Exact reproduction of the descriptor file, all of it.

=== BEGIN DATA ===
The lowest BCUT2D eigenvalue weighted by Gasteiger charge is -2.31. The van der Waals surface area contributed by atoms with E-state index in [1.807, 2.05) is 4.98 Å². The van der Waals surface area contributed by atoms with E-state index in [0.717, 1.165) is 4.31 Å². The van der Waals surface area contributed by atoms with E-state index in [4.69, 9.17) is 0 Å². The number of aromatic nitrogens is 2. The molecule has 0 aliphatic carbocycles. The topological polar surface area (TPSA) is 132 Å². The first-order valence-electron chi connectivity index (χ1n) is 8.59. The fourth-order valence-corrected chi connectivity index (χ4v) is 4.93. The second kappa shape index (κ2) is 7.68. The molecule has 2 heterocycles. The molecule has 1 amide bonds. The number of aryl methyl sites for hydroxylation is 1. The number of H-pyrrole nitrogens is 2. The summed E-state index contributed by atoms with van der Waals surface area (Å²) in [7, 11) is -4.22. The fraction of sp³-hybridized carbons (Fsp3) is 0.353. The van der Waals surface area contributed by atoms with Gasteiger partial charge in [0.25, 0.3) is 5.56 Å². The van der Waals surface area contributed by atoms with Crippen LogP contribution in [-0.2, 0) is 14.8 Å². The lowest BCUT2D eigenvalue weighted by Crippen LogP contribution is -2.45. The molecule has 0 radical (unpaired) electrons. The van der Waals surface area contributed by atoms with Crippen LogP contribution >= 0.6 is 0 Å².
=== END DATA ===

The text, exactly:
The lowest BCUT2D eigenvalue weighted by Gasteiger charge is -2.31. The van der Waals surface area contributed by atoms with E-state index in [1.807, 2.05) is 4.98 Å². The van der Waals surface area contributed by atoms with E-state index in [0.717, 1.165) is 4.31 Å². The van der Waals surface area contributed by atoms with E-state index in [4.69, 9.17) is 0 Å². The number of aromatic nitrogens is 2. The molecule has 0 aliphatic carbocycles. The topological polar surface area (TPSA) is 132 Å². The first-order valence-electron chi connectivity index (χ1n) is 8.59. The fourth-order valence-corrected chi connectivity index (χ4v) is 4.93. The second kappa shape index (κ2) is 7.68. The molecule has 2 heterocycles. The molecule has 1 amide bonds. The number of aryl methyl sites for hydroxylation is 1. The number of H-pyrrole nitrogens is 2. The summed E-state index contributed by atoms with van der Waals surface area (Å²) in [7, 11) is -4.22. The fraction of sp³-hybridized carbons (Fsp3) is 0.353. The van der Waals surface area contributed by atoms with Gasteiger partial charge in [0.25, 0.3) is 5.56 Å². The van der Waals surface area contributed by atoms with Crippen LogP contribution in [-0.2, 0) is 14.8 Å². The lowest BCUT2D eigenvalue weighted by Crippen LogP contribution is -2.45. The molecule has 0 radical (unpaired) electrons. The van der Waals surface area contributed by atoms with Crippen LogP contribution >= 0.6 is 0 Å².